Director Stanley Kramer's comedy smorgasbord, "It's a Mad, Mad, Mad, Mad World," will be shown Saturday at the Warner Grand Theatre in San Pedro.
"Mad," released in 1963, was the late director's extravagant, slapstick caper movie featuring a who's who of comedians, including Milton Berle, Phil Silvers, Jonathan Winters, Buddy Hackett, Sid Caesar, Dick Shawn and Mickey Rooney, part of a ragtag bunch chasing after a bank robber's buried cash. Spencer Tracy also stars as Captain C.G. Culpeper. The final sequence, which included characters suspended in midair on a fire engine ladder, was filmed in Long Beach, San Pedro and the Palos Verdes Peninsula.
Reached at his Beverly Hills home, Hackett, 76, prefaced his comments by saying his memory isn't what it once was ("I'm an elderly chap, I keep petting a dog that died 24 years ago."), but he did reminisce about Kramer, who died in February and who will be honored at a tribute Saturday at the Directors Guild of America, and the making of a comedy cult classic.
On Stanley Kramer: [Before filming, Kramer] took us to dinner at the Luau. This was the principals. [After dinner] he took us to a theater in Beverly Hills and there we saw [film of] all the second-unit stuff. All the car chases, all the things that [were] unbelievable in the picture. . . . I guess we were all of one thought, thinking, 'What'ya need me for?" I really believe they could have put that [footage] out, just the way it is.
. . . Later on we did more stunt work, but we had masks made of our faces, for those of us who were going to be up 150 feet. There was one ladder that was 40 feet, and only three of us would go up there, and that was me and Mickey [Rooney] and Eddie Anderson.
One day we were working very hard, and we were on golden time. It was a Saturday, and [Kramer] says, "All right, we're going to scrap all this stuff today. . . . And we'll shoot it fresh Monday. I was a poor kid, and I was enjoying the fruits of my labor, never knowing how long it would last, and when he said that, we're talking half a million dollars a day, something like that, and I kept thinking until Monday morning, "I hope none of this was my fault. . . . We became such fast friends that when he went to dub "Ship of Fools" [in France] I went with him.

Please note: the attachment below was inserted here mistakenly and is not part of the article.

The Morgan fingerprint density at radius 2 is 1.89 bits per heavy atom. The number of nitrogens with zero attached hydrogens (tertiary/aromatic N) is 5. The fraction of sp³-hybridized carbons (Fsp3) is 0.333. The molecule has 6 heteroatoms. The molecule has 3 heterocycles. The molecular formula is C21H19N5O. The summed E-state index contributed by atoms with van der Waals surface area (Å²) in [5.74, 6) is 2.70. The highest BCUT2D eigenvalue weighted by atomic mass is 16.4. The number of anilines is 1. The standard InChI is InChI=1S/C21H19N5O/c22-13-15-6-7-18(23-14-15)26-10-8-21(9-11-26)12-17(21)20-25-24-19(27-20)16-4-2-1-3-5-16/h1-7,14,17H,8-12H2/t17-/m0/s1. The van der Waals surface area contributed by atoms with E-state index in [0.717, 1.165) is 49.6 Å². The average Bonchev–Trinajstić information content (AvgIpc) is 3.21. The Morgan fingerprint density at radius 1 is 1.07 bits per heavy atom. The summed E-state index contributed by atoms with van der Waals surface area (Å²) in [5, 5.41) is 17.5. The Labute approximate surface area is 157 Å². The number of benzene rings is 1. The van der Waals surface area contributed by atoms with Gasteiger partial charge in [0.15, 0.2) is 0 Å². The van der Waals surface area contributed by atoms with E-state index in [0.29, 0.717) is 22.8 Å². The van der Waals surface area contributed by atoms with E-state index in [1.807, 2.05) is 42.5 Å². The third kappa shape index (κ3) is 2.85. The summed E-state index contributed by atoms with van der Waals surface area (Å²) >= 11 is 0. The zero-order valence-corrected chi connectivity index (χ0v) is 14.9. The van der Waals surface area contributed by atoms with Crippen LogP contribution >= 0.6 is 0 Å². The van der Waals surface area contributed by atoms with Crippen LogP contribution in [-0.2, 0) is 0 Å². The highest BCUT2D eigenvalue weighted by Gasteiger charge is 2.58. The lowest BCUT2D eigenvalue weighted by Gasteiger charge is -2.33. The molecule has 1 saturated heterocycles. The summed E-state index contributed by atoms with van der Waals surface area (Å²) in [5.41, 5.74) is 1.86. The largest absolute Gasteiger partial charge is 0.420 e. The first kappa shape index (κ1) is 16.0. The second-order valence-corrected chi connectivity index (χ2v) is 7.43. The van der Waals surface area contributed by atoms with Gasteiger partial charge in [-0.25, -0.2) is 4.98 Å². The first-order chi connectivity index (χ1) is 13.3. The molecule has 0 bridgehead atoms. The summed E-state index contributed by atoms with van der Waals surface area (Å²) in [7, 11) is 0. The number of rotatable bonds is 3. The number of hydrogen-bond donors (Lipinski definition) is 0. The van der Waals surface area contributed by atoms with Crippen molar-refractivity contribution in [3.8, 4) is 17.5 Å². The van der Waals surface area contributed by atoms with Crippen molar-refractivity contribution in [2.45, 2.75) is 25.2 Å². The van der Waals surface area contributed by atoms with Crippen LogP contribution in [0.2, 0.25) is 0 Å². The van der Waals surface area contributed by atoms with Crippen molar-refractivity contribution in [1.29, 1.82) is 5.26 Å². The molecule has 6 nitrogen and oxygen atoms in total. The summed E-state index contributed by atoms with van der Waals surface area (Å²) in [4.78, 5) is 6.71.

On Spencer Tracy: We didn't know how sick Spencer Tracy was. But he came in late the first day. We had broken for lunch when he came in. Now we're sitting around after lunch, talking like comics do, and Spencer Tracy said, "Well, are we going to get started?" And Phil [Silvers], who had never known him, said, "Spence, you've never worked with guys like these. They're all richer than you are." Nowadays, Jim Carrey earns in one movie what I earned in my entire career. . . . So we all went out, did the first shot, then afterward we found out he was ill. Even though he was ill, he'd show up on days he didn't have a call. I'd sit down at his feet and he'd ask questions about how we started.
On acting in the film: I'd done quite a few movies before that, maybe five [features] and two shorts, so I knew what I was doing pretty well. But I was acting like them other guys, and especially the other actors, I let them discover how wonderful I was. Peter Falk, he'd be off in the corner, and he'd be communicating with himself, method acting, you know. And he'd be doing all these things, pretty much like De Niro in the mirror in "Taxi Driver."
On Jonathan Winters: He gets there in the morning, 7, 7:30. and he'd walk along and there would be some old grip carrying a lamp. Winters would say, "Hey, is that your lion? . . . They're nasty buggers there, aren't they?" . . . And guys would gather around and [Winters] would do 25 minutes with the lamp being a lion. And then he'd start to whistle and walk away.
On Milton Berle: He tried to stick his face in every shot, and try to be the last guy in the scene. But if you know Milton, he's the nicest man on the face of the Earth, until you're onstage with him. He has supported people, he has done things, but once you're onstage with him, his mother is still directing him.
* "It's a Mad, Mad, Mad, Mad World" screens at 2 and 8 p.m. Saturday (8 p.m. screening hosted by Michael Schlesinger, vice president of repertory sales at Sony) at the Warner Grand Theatre, 478 W. 6th St., San Pedro. Tickets are $5 ($4 for seniors and children) for the 2 p.m. show, and $9 for the 8 p.m. show. Call (310) 548-7466.
* Hackett will be among many celebrities taking part in the memorial tribute to Stanley Kramer at 10 a.m. Saturday at the DGA, 7920 Sunset Blvd., West Hollywood. Reservations: (310) 289-5318.